Democrats have gained control of the Maine Legislature, growing their majority in the House of Representatives and recapturing a decisive majority in the Senate.

Democrats picked up at least 21 seats in the 35-seat Senate, while they appeared poised to take at least 81 seats in the 151-seat House, with some results sill pending in a handful of races and others still too close to call.

The victories for Democrats Tuesday mark the first time in six years that one party has gained control of the entire Legislature and the governorship, with the historic win by Janet Mills, the attorney general. She became the state’s first woman to be elected governor in a decisive victory over Republican businessman Shawn Moody.

Republicans appeared to have won at least 56 seats in the House, while six other seats were captured by independent candidates and another eight seats had either not yet been reported or were too close to call.

Democrats last controlled the governorship and both chambers of the Legislature in 2008, during the administration of Gov. John Baldacci. In 2010 Republicans turned the tables – only to lose their majorities in the House and Senate in the next cycle of elections in 2012. In 2014, Republicans gained a majority in the Senate and held onto it by one seat in 2016.

The Democratic sweep should end an era of highly-charged partisan discord that was dominated by outgoing Republican Gov. Paul LePage and his prolific use of the veto. LePage governed largely by mobilizing the House minority Republican caucus to sustain a historic number of vetoes – more than all other governors combined going back to 1917.

Beyond that, LePage made the Legislature’s work more difficult by often refusing to allow members of his cabinet or other top administration officials to provide testimony to legislative committees.

LePage also five times vetoed bills that would have expanded the state’s Medicaid system to an additional 70,000 low-income Mainers. He has stalled implementation of expansion, which voters finally approved at the ballot-box in November 2017, by vetoing funding and taking legal action.

Democrats and Mills campaigned largely on access to affordable health care, and Mills has vowed to enacted the Medicaid expansion during her first days in office.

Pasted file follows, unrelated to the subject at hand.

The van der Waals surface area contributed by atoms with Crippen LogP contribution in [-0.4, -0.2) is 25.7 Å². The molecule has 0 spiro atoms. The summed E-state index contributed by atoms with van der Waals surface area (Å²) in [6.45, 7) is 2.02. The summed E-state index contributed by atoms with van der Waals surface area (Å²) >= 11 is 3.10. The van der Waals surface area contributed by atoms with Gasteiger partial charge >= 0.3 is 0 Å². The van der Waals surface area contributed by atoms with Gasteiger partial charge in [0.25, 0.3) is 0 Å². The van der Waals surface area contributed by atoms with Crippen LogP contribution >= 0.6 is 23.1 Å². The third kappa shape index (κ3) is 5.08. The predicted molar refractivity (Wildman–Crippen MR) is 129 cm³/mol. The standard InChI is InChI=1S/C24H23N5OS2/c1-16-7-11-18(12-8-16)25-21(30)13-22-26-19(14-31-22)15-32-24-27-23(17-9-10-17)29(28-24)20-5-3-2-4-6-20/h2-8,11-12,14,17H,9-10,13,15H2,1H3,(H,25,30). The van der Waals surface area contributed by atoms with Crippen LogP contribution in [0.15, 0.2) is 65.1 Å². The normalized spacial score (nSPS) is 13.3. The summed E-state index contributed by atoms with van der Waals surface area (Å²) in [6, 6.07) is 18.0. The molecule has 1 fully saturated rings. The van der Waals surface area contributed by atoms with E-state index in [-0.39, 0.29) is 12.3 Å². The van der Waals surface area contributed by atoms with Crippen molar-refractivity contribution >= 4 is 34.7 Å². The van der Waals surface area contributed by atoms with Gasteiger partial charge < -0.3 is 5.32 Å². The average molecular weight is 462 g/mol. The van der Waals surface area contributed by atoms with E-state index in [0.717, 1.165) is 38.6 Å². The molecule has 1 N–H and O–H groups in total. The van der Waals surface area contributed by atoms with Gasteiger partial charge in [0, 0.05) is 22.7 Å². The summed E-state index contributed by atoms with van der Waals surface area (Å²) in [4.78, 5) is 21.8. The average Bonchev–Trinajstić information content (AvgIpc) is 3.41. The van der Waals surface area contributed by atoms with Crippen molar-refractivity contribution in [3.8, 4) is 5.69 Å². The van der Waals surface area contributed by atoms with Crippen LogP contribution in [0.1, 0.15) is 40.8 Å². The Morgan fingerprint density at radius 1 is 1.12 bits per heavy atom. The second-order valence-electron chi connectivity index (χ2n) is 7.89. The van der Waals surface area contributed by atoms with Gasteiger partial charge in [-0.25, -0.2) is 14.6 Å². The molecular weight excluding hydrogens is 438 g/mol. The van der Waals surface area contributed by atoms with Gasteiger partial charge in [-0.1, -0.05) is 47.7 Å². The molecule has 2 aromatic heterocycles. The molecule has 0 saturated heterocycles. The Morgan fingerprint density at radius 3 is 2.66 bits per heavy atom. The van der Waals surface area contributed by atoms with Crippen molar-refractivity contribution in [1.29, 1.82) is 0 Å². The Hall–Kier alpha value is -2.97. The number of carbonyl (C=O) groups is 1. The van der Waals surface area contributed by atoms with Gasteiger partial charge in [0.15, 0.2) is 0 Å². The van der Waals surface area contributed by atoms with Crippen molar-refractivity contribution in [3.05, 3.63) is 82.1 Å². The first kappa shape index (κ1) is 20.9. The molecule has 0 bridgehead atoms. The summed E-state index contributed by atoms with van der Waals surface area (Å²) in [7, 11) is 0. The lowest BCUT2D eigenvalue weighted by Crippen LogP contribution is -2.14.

“I think Mainers sent a pretty clear message in that they want a change in how our state is run,” Sen. Nate Libby, D-Lewiston, the Senate’s current assistant minority leader said Wednesday. Libby said Democrats would use their new-found power to focus on so-called pocketbook issues, including property taxes, the cost of prescription drugs and student debt relief.

“These are things we can accomplish with the support and collaboration of our Republican colleagues,” Libby said. He said the era of a state government that is in constant partisan gridlock or dysfunction because of a combative and often hostile governor was about to come to a close.

Libby noted that often the only way the Legislature was able to extract information from LePage’s administration was to use the Government Oversight Committee’s subpoena powers to compel witnesses to appear before them.

“I think that’s a really poor way for the Legislature to function,” Libby said. “I expect that is going to change in a big way with the new administration.”

Libby said Democrats were already beginning to start conversations about how they would make good on their promises. At the top of the list was funding Medicaid expansion and keeping in place a more than $160 million state boost to public school funding. That money is included in the state’s current two-year budget but is not committed for the future.

“I think we are excited but we also feel there is a major responsibility to deliver on the promises we made,” Libby said.

Sen. Troy Jackson, D-Allagash, the current Senate Minority Leader and a likely candidate for Senate President, echoed Libby’s sentiment in a press release early Wednesday.

“At the end of the day, Maine people don’t care which party you identify with, they just want someone who is honest, believes in our state and vows to do what they say they’ll do,” Jackson said. “And you can be damn sure that is what we intend to do in the Maine State Senate.”

LePage, in a prepared statement, congratulated all the winners of the elections on Tuesday.

“Mainers have entrusted you with the future of our state and to represent all of the people,” LePage said. “Please hold that trust sacred. In addition, I specifically wish Governor-Elect Janet Mills well in her new role.”

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